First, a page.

Roads authorities routinely inspect a sample of completed road works and record the results of the inspections in the Scottish Road Works Register.  They can also carry out additional inspections if they consider it necessary.  If a reinstatement does not meet the nationally agreed specification then the utility company has to carry out remedial work. In addition, every two years, a national programme is undertaken to investigate the quality of reinstatements through a testing process called ‘coring’. This link provides more information.

Why don't utilities share the same trench so that the same road only needs to be dug up once?

Where appropriate, the sharing of trenches by multiple utilities is encouraged but it must be understood that there are practical accessibility constraints due to the differing depths and locations of the pipes and cabling.  There are also implications for safety as certain utilities apparatus cannot be located together at the same depth i.e. water and electricity services.  There are also practical issues related to the different speeds with which certain works can be undertaken.

Why are utilities allowed to dig up a newly resurfaced road?

Utility companies have a statutory right under the New Roads and the Street Works Act 1991 to place, inspect, maintain, adjust, repair, alter, change position or renew apparatus that belongs to them and is located within the carriageway.  However, the roads authorities and utility companies in Scotland have agreed that restrictions can be placed to create an embargo on resurfaced roads for a period of up to 3 years under certain conditions.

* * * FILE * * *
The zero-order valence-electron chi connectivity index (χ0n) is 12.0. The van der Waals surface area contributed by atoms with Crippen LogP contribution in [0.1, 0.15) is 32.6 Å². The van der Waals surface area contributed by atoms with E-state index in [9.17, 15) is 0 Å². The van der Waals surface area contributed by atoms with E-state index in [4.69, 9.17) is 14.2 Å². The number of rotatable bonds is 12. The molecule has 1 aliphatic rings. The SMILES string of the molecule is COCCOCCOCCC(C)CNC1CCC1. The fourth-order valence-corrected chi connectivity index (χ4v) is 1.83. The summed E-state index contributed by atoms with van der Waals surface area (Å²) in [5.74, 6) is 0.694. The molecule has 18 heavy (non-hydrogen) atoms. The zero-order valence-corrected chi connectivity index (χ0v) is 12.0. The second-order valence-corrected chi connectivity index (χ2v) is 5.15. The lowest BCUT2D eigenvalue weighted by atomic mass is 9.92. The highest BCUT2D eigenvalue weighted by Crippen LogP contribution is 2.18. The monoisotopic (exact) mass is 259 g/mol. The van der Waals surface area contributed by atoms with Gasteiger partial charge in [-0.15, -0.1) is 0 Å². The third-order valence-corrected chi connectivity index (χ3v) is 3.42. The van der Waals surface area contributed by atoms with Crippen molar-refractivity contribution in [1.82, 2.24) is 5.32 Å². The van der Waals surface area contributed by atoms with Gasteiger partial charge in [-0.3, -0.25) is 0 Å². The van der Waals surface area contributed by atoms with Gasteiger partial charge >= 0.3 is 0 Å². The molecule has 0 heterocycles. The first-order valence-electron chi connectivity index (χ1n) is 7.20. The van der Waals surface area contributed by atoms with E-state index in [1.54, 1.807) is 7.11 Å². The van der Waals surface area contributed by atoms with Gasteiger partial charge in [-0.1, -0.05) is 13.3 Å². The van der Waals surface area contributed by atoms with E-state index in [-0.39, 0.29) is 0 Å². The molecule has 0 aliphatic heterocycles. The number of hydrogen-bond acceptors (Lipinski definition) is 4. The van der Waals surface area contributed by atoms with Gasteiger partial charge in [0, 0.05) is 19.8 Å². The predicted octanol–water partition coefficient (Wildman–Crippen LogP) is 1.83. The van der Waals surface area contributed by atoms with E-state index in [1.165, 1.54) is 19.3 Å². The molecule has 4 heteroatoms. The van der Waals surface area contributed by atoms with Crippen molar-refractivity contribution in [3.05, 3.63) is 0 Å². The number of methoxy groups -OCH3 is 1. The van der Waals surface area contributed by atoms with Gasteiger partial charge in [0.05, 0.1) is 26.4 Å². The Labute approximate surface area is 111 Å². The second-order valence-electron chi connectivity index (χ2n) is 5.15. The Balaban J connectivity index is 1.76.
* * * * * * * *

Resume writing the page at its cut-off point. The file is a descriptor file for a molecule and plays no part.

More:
Why do utilities keep digging up the same part of the road?

There are many reasons why this may occur.  It may be that a fault has occurred within apparatus that has been newly placed, a general failure to co-ordinate between utilities that are both undertaking works or that the reinstatement has failed to meet specifications and has to be repaired.  The Scottish Road Works Register is a tool that facilitates the planning and co-ordination of road works through which all proposed works are registered and opportunities for co-ordination recognised.

Plastic barriers that protect pedestrians from road works are not always in their proper position. Why is this the case and how can it be prevented?

The safety barriers that are used when road works are undertaken are now often made of lighter materials than had previously been the case and vandalism or indeed weather conditions may move them. That said, the Code of Practice for Safety at Street Works and Road Works states "Always keep the site safe with signs, cones, lights and barriers clean and correctly placed. When no one is on site, make sure that the site is regularly inspected. Damaged or displaced equipment must be replaced promptly. Emergencies should be dealt with, without delay".

Can roads authorities or utilities be penalised for poor performance?

The Commissioner can impose a penalty of up to £100,000 reviewed in the T(S)A 2019 to both roads authorities and utility companies for a systematic failure to co-ordinate or co-operate respectively.  Both roads authorities and utility companies are regularly provided with an indication of their performance through analysis reports and performance reviews. The power to issue penalties will only be used as a last resort after opportunities to improve have failed to result in satisfactory performance being achieved.